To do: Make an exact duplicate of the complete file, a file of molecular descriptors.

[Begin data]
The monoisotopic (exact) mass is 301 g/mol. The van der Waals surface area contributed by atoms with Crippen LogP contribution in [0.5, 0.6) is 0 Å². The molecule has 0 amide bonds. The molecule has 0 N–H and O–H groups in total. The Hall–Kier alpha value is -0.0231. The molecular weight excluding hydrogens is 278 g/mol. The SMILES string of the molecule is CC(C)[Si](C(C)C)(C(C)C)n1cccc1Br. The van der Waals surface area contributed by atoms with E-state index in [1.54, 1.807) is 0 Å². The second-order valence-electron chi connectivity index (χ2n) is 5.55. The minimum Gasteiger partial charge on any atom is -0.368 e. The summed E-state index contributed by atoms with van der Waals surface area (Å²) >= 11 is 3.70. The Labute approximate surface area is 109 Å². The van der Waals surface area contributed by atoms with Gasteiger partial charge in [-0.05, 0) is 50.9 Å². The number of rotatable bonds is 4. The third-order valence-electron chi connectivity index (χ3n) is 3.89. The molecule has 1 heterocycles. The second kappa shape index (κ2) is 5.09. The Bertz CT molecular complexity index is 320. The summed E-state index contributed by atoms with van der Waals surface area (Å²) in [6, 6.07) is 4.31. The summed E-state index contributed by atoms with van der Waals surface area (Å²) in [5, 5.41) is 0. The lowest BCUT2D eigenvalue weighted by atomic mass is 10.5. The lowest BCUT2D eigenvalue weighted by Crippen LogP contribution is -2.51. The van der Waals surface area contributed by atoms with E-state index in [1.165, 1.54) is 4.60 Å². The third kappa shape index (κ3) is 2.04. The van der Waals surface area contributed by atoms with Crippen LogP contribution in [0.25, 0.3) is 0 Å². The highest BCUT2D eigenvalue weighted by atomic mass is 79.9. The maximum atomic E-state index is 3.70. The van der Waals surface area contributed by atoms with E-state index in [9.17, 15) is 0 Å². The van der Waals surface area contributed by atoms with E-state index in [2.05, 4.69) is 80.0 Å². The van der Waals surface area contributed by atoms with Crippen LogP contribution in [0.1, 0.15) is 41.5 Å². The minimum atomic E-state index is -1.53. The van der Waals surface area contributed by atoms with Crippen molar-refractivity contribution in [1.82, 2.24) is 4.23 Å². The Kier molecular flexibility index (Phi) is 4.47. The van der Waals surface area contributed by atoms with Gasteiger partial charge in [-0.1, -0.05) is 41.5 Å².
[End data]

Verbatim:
The monoisotopic (exact) mass is 301 g/mol. The van der Waals surface area contributed by atoms with Crippen LogP contribution in [0.5, 0.6) is 0 Å². The molecule has 0 amide bonds. The molecule has 0 N–H and O–H groups in total. The Hall–Kier alpha value is -0.0231. The molecular weight excluding hydrogens is 278 g/mol. The SMILES string of the molecule is CC(C)[Si](C(C)C)(C(C)C)n1cccc1Br. The van der Waals surface area contributed by atoms with E-state index in [1.54, 1.807) is 0 Å². The second-order valence-electron chi connectivity index (χ2n) is 5.55. The minimum Gasteiger partial charge on any atom is -0.368 e. The summed E-state index contributed by atoms with van der Waals surface area (Å²) >= 11 is 3.70. The Labute approximate surface area is 109 Å². The van der Waals surface area contributed by atoms with Gasteiger partial charge in [-0.05, 0) is 50.9 Å². The number of rotatable bonds is 4. The third-order valence-electron chi connectivity index (χ3n) is 3.89. The molecule has 1 heterocycles. The second kappa shape index (κ2) is 5.09. The Bertz CT molecular complexity index is 320. The summed E-state index contributed by atoms with van der Waals surface area (Å²) in [6, 6.07) is 4.31. The summed E-state index contributed by atoms with van der Waals surface area (Å²) in [5, 5.41) is 0. The lowest BCUT2D eigenvalue weighted by atomic mass is 10.5. The lowest BCUT2D eigenvalue weighted by Crippen LogP contribution is -2.51. The van der Waals surface area contributed by atoms with E-state index in [1.165, 1.54) is 4.60 Å². The third kappa shape index (κ3) is 2.04. The van der Waals surface area contributed by atoms with Crippen LogP contribution in [0.25, 0.3) is 0 Å². The highest BCUT2D eigenvalue weighted by atomic mass is 79.9. The maximum atomic E-state index is 3.70. The van der Waals surface area contributed by atoms with E-state index in [9.17, 15) is 0 Å². The van der Waals surface area contributed by atoms with E-state index in [2.05, 4.69) is 80.0 Å². The van der Waals surface area contributed by atoms with Crippen LogP contribution in [0.1, 0.15) is 41.5 Å². The minimum atomic E-state index is -1.53. The van der Waals surface area contributed by atoms with Crippen molar-refractivity contribution in [1.82, 2.24) is 4.23 Å². The Kier molecular flexibility index (Phi) is 4.47. The van der Waals surface area contributed by atoms with Gasteiger partial charge in [-0.1, -0.05) is 41.5 Å².